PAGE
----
Maybe your answer will be “freedom” or “joy” or “self- expression” or “love” or “escape from the cubicle” or “to prove everybody wrong” — whatever word or phrase brings a little smile to your face is the right one.
You might even make yourself a little sign with your word or phrase on it and post it on or near your timer. (You could even grab a paint pen and decorate your kitchen timer if you were so inclined — a bit of glitter and glue, anyone?)
Your Daily Fifteen Minutes of Fame — the What
Working swiftly, brainstorm a list of fifteen-minute tasks.
Include a wide variety, since some days you might wake up feeling bold and want to tackle something brave such as “entering poetry contest,” and on others you’ll feel quiet and shy and want to do something simple like doodling or daydreaming. With this list at hand, you can quickly select the task that matches your mood.
For example, if I were writing a play called Romeo and Juliet, my list of fifteen-minute tasks might look something like this:
• Write a quickie character sketch of the nurse.
• Research poisons and sleeping draughts.
• Work on the balcony scene.
• Call agent.
• Brainstorm titles (Capulet vs. Montague, Why Fifteen-Year-Old
Girls Should Not Be Allowed to Go Dancing Unchaperoned )
• Write an author’s bio for the back cover.
• Double-check penalties for dueling.
• Write a blog post about doing the wrong thing for the right reasons.
• Research whether a rose by any other name really would
smell as sweet.
Your Daily Fifteen Minutes of Fame — the When
I usually suggest working in the morning, just because getting stuff out of the way first thing seems to work for a lot of people, including myself, but you might find that working after school works well (family homework time?) or just before bedtime.
Some people like to work in the middle of the night. Experiment.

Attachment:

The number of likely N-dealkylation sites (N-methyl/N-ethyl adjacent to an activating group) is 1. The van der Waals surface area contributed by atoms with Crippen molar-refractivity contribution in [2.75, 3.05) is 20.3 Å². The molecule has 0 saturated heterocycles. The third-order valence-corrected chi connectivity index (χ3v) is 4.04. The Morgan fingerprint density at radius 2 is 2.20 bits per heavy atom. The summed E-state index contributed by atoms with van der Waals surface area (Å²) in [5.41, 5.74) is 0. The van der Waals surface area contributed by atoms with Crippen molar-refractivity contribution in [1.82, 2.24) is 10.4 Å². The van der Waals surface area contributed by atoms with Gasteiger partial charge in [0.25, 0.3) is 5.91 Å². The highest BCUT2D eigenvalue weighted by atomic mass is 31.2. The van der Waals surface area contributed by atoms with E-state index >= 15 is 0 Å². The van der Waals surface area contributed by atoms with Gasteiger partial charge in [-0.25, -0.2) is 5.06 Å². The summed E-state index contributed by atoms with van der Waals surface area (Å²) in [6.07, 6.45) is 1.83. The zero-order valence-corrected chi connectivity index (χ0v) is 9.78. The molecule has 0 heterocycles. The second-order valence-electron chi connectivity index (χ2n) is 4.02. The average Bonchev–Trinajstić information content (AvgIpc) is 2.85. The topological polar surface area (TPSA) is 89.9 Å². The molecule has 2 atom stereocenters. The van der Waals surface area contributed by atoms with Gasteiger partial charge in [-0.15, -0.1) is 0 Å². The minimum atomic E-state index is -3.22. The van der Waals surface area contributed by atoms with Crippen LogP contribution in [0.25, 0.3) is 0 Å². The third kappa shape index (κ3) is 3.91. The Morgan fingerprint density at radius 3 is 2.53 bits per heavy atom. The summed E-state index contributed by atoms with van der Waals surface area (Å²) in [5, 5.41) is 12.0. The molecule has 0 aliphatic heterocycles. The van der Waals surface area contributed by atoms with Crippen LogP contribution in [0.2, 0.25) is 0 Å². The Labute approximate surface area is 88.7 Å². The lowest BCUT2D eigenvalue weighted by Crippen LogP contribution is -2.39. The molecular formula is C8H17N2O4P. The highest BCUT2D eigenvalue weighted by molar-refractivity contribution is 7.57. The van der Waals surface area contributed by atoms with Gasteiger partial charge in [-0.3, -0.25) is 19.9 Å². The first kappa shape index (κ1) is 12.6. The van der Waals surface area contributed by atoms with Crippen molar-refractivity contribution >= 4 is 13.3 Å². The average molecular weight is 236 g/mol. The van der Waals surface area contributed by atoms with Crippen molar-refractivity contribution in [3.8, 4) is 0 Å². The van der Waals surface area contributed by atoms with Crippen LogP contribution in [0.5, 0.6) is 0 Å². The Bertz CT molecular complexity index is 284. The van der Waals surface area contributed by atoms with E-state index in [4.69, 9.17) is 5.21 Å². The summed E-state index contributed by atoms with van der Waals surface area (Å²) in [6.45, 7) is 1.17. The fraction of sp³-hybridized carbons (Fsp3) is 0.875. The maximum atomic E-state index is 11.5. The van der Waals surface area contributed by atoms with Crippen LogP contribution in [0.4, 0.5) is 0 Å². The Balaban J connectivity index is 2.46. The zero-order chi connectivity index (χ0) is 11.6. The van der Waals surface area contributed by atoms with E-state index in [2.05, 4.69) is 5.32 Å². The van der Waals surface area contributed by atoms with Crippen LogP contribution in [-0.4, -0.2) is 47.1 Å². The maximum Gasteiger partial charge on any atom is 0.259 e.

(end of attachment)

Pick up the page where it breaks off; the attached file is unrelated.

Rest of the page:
My friend Emilie Beck is an award-winning playwright and theater director, and once she wrote a play (two plays, actually) in twenty-minute increments.
She had two small boys at home and a very demanding full-time job, and twenty minutes each day during her lunch hour was truly the only time she had.
It was not her preferred method of working, to be sure, but she made the best of it.
She found not only that she was able to do some great work but also that the action of writing every day helped remind her of her life goals, and kept her in touch with her artist-self, which was, I imagine, in danger of getting temporarily swallowed up by her mommy-self and her executive-self.
LESLEY’S STORY (In her own words)
I will be honest, I didn’t believe you at first. You were so adamant about how only fifteen minutes a day can help you complete a project. “Yeah, right,” kept sounding in my head. It was that same voice that always held me back from starting a project because I never knew where to start.
Whether I was starting a necklace or a painting, I always felt that if I started it, then I would have to finish it right then and there. That is a lot of pressure, so I would sometimes just shrug off some great ideas.